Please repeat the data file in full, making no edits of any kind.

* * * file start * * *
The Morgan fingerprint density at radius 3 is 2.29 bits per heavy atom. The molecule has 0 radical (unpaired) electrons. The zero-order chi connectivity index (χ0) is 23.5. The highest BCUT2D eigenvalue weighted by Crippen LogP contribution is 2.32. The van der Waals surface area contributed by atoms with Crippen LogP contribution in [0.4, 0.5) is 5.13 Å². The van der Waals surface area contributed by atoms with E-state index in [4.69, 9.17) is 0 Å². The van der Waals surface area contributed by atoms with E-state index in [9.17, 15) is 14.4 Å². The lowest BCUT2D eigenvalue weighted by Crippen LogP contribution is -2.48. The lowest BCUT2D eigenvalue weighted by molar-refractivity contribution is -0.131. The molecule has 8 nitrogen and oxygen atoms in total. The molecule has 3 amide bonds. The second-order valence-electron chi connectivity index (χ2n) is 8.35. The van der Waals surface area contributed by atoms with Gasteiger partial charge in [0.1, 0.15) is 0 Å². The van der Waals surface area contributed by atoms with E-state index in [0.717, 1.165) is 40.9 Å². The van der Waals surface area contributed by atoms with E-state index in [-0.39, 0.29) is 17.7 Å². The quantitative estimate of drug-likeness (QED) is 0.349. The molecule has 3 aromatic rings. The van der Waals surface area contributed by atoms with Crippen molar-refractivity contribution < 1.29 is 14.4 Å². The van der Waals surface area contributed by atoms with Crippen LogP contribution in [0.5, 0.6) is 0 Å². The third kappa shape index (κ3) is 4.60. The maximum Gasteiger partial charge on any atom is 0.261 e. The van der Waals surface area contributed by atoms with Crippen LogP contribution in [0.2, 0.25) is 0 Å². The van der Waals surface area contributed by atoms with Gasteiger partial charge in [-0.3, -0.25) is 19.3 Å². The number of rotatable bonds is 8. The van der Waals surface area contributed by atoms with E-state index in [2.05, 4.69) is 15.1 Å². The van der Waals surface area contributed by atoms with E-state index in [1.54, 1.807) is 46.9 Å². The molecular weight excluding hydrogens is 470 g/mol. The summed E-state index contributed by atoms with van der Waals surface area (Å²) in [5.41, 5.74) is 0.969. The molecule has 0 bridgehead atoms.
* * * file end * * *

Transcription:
The Morgan fingerprint density at radius 3 is 2.29 bits per heavy atom. The molecule has 0 radical (unpaired) electrons. The zero-order chi connectivity index (χ0) is 23.5. The highest BCUT2D eigenvalue weighted by Crippen LogP contribution is 2.32. The van der Waals surface area contributed by atoms with Crippen LogP contribution in [0.4, 0.5) is 5.13 Å². The van der Waals surface area contributed by atoms with E-state index in [4.69, 9.17) is 0 Å². The van der Waals surface area contributed by atoms with E-state index in [9.17, 15) is 14.4 Å². The lowest BCUT2D eigenvalue weighted by Crippen LogP contribution is -2.48. The lowest BCUT2D eigenvalue weighted by molar-refractivity contribution is -0.131. The molecule has 8 nitrogen and oxygen atoms in total. The molecule has 3 amide bonds. The second-order valence-electron chi connectivity index (χ2n) is 8.35. The van der Waals surface area contributed by atoms with Gasteiger partial charge in [0.1, 0.15) is 0 Å². The van der Waals surface area contributed by atoms with E-state index in [0.717, 1.165) is 40.9 Å². The van der Waals surface area contributed by atoms with E-state index in [-0.39, 0.29) is 17.7 Å². The quantitative estimate of drug-likeness (QED) is 0.349. The molecule has 3 aromatic rings. The van der Waals surface area contributed by atoms with Crippen molar-refractivity contribution < 1.29 is 14.4 Å². The van der Waals surface area contributed by atoms with Crippen LogP contribution in [0.5, 0.6) is 0 Å². The third kappa shape index (κ3) is 4.60. The maximum Gasteiger partial charge on any atom is 0.261 e. The van der Waals surface area contributed by atoms with Crippen LogP contribution in [0.2, 0.25) is 0 Å². The van der Waals surface area contributed by atoms with Gasteiger partial charge in [-0.3, -0.25) is 19.3 Å². The number of rotatable bonds is 8. The van der Waals surface area contributed by atoms with E-state index in [2.05, 4.69) is 15.1 Å². The van der Waals surface area contributed by atoms with E-state index in [1.54, 1.807) is 46.9 Å². The molecular weight excluding hydrogens is 470 g/mol. The summed E-state index contributed by atoms with van der Waals surface area (Å²) in [5.41, 5.74) is 0.969. The molecule has 0 bridgehead atoms.